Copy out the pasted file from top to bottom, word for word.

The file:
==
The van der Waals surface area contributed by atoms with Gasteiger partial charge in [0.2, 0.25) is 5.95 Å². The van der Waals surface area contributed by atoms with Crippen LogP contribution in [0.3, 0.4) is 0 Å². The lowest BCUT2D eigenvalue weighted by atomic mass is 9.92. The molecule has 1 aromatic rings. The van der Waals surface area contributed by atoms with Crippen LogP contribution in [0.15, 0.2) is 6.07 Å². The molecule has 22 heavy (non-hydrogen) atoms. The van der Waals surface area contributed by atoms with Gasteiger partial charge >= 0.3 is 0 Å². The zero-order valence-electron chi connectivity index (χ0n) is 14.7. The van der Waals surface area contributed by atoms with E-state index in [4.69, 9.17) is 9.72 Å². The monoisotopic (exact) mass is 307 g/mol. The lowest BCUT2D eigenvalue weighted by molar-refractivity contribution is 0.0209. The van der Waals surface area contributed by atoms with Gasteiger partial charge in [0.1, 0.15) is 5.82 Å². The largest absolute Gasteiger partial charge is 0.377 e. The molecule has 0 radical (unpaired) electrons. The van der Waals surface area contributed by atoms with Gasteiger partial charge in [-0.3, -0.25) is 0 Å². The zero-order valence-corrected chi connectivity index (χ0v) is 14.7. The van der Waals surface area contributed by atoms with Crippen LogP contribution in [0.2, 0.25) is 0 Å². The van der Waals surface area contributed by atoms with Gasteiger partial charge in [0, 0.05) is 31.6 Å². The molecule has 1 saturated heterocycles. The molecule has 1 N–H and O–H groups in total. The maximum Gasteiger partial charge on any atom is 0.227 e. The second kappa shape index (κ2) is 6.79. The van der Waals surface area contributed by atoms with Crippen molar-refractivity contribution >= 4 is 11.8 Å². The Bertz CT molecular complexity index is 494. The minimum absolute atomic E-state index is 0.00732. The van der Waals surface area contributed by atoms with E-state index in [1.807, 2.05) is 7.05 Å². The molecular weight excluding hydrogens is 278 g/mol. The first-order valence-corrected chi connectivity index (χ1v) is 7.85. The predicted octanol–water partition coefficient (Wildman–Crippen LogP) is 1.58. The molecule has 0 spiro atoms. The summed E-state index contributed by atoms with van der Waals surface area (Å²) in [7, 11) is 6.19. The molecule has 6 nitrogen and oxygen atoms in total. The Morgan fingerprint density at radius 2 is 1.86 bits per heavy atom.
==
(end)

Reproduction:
The van der Waals surface area contributed by atoms with Gasteiger partial charge in [0.2, 0.25) is 5.95 Å². The van der Waals surface area contributed by atoms with Crippen LogP contribution in [0.3, 0.4) is 0 Å². The lowest BCUT2D eigenvalue weighted by atomic mass is 9.92. The molecule has 1 aromatic rings. The van der Waals surface area contributed by atoms with Crippen LogP contribution in [0.15, 0.2) is 6.07 Å². The molecule has 22 heavy (non-hydrogen) atoms. The van der Waals surface area contributed by atoms with Gasteiger partial charge >= 0.3 is 0 Å². The zero-order valence-electron chi connectivity index (χ0n) is 14.7. The van der Waals surface area contributed by atoms with E-state index in [4.69, 9.17) is 9.72 Å². The monoisotopic (exact) mass is 307 g/mol. The lowest BCUT2D eigenvalue weighted by molar-refractivity contribution is 0.0209. The van der Waals surface area contributed by atoms with Gasteiger partial charge in [0.1, 0.15) is 5.82 Å². The largest absolute Gasteiger partial charge is 0.377 e. The molecule has 0 radical (unpaired) electrons. The van der Waals surface area contributed by atoms with Gasteiger partial charge in [-0.3, -0.25) is 0 Å². The zero-order valence-corrected chi connectivity index (χ0v) is 14.7. The van der Waals surface area contributed by atoms with Crippen LogP contribution in [0.2, 0.25) is 0 Å². The van der Waals surface area contributed by atoms with Gasteiger partial charge in [0, 0.05) is 31.6 Å². The molecule has 1 saturated heterocycles. The molecule has 1 N–H and O–H groups in total. The maximum Gasteiger partial charge on any atom is 0.227 e. The second kappa shape index (κ2) is 6.79. The van der Waals surface area contributed by atoms with Crippen molar-refractivity contribution >= 4 is 11.8 Å². The Bertz CT molecular complexity index is 494. The minimum absolute atomic E-state index is 0.00732. The van der Waals surface area contributed by atoms with E-state index in [1.807, 2.05) is 7.05 Å². The molecular weight excluding hydrogens is 278 g/mol. The first-order valence-corrected chi connectivity index (χ1v) is 7.85. The predicted octanol–water partition coefficient (Wildman–Crippen LogP) is 1.58. The molecule has 0 spiro atoms. The summed E-state index contributed by atoms with van der Waals surface area (Å²) in [7, 11) is 6.19. The molecule has 6 nitrogen and oxygen atoms in total. The Morgan fingerprint density at radius 2 is 1.86 bits per heavy atom.